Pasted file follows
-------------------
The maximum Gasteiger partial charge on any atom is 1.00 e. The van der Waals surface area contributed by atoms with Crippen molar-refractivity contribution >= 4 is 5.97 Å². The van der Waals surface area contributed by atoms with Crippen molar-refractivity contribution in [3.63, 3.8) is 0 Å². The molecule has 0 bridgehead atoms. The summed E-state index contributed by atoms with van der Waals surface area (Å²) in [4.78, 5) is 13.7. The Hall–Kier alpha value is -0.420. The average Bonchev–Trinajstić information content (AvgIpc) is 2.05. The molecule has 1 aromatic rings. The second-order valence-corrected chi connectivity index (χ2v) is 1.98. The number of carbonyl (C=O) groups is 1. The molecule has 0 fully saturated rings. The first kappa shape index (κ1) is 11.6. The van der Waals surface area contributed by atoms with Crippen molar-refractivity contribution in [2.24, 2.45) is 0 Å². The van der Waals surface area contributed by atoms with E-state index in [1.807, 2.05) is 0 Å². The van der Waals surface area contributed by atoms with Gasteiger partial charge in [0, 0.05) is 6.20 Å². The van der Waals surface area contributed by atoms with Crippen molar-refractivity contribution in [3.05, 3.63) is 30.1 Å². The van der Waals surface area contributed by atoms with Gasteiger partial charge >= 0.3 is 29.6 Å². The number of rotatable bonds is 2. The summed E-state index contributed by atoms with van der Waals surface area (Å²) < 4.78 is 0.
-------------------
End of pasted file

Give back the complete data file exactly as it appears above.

The maximum Gasteiger partial charge on any atom is 1.00 e. The van der Waals surface area contributed by atoms with Crippen molar-refractivity contribution >= 4 is 5.97 Å². The van der Waals surface area contributed by atoms with Crippen molar-refractivity contribution in [3.63, 3.8) is 0 Å². The molecule has 0 bridgehead atoms. The summed E-state index contributed by atoms with van der Waals surface area (Å²) in [4.78, 5) is 13.7. The Hall–Kier alpha value is -0.420. The average Bonchev–Trinajstić information content (AvgIpc) is 2.05. The molecule has 1 aromatic rings. The second-order valence-corrected chi connectivity index (χ2v) is 1.98. The number of carbonyl (C=O) groups is 1. The molecule has 0 fully saturated rings. The first kappa shape index (κ1) is 11.6. The van der Waals surface area contributed by atoms with Crippen molar-refractivity contribution in [2.24, 2.45) is 0 Å². The van der Waals surface area contributed by atoms with E-state index in [1.807, 2.05) is 0 Å². The van der Waals surface area contributed by atoms with Gasteiger partial charge in [0, 0.05) is 6.20 Å². The van der Waals surface area contributed by atoms with Crippen molar-refractivity contribution in [3.05, 3.63) is 30.1 Å². The van der Waals surface area contributed by atoms with Gasteiger partial charge >= 0.3 is 29.6 Å². The number of rotatable bonds is 2. The summed E-state index contributed by atoms with van der Waals surface area (Å²) < 4.78 is 0.